Larger font
Smaller font
  • Results
  • Related
  • Featured
No results found for: "".
  • Weighted Relevancy
  • Content Sequence
  • Relevancy
  • Earliest First
  • Latest First
    Larger font
    Smaller font


    “Slaves shall be deemed sold, taken, reputed, and adjudged in law, to be CHATTELS PERSONAL, in the hands of their owners and possessors, and their executors, administrators and assigns, to all intents and purposes whatever.” Law of South Carolina, 2 Brev. Dig. 229.FT 61.2

    56bFT 61

    Judge Mclean of the Supreme Court of the United States, says:FT 61.3

    “While the State statutes treat the slaves as chattels, the Constitution can only treat and act on them as personsFT 61.4

    “All negroes, Indians, (free Indians in amity with this government, and negroes, mulattoes and mestizoes, who are now free, excepted,) mulattoes or mestizoes, who now are or shall hereafter be in this province, and all their issue and offspring born or to be born, shall be, and they are hereby declared to be and remain for ever hereafter, absolute slaves, and shall follow the condition of the mother.”—Act of 1740, 2 Brevard’s Digest, ??FT 61.5

    “With the consent of their masters, slaves may marry, and their moral power to agree to such a contract or connection as that of marriage, cannot be doubted; but whilst in a state of slavery, it cannot produce any civil effect, because slaves are deprived of all civil rights”—Judge Matthews of Louisiana; Martin’s Rep. VI, 550.FT 61.6

    The following will illustrate the action of both Republicans and Protestants:FT 61.7

    A Slave burned to Death.FT 61.8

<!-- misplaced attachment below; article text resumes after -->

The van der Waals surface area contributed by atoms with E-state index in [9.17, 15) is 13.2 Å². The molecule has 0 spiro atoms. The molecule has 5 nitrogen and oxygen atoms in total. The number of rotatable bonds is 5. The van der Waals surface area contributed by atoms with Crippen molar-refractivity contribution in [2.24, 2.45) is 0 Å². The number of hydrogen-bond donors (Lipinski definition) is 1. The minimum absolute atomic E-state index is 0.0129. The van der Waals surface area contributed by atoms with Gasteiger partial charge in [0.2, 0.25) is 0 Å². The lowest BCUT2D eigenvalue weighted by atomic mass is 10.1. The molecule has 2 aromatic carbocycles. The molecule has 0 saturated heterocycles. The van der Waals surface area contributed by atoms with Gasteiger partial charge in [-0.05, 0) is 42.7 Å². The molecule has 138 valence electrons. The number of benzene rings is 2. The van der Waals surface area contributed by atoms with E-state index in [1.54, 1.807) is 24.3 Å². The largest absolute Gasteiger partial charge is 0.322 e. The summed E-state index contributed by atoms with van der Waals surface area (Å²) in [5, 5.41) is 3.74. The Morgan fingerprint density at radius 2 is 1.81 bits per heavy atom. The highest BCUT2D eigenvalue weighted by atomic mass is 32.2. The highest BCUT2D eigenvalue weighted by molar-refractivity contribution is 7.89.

57bFT 61

    —A mob was collected together, and a lynch court was held to determine what was best to be done with a negro who had the impudence to raise his hand against a white man. The lynch court decided that he should be burned at the stake.FT 61.9

    “Nearly four thousand slaves were collected from the plantations in the neighborhood to witness this scene. Numerous speeches were made by the magistrates, and ministers of religion, to the large concourse of slaves, warning them, and telling them that the same fate awaited them if they should prove rebellious to their owners.” N. Y. Tribune, of February, 1854.FT 61.10

    A Boston paper speaking of the return of BURNS into slavery, says:FT 61.11

    “We have seen our Court House in chains, two battalions of dragoons, eight companies of artillery, twelve companies of infantry, the whole constabulary force of the city police, the entire disposable marine of the United States, with its artillery loaded for action, all marching in support of a Praetorian band, consisting of one hundred and twenty friends and associates of theFT 61.12

    58bFT 61

    United States Marshal, with loaded pistols and drawn swords, and in military costume and array—for what purpose? To escort and conduct a poor trembling slave from a Boston Court House to the fetters and lash of his master! This display of military force the Mayor of the city officially declared to be necessary on the occasion. Nay, more, at a public festival he openly took to himself the glory of this display, declaring that by it life and liberty had been saved, and the honor of Boston vindicated.”FT 61.13

    Mr. Robert Mclean, Presbyterian minister of Mississippi, says:FT 61.14

    “We have men in our church who buy slaves and work them, because they can make more money by it than in any other way.—And the more we have of such men the better. All who can, own slaves; and those who cannot, want to.”FT 61.15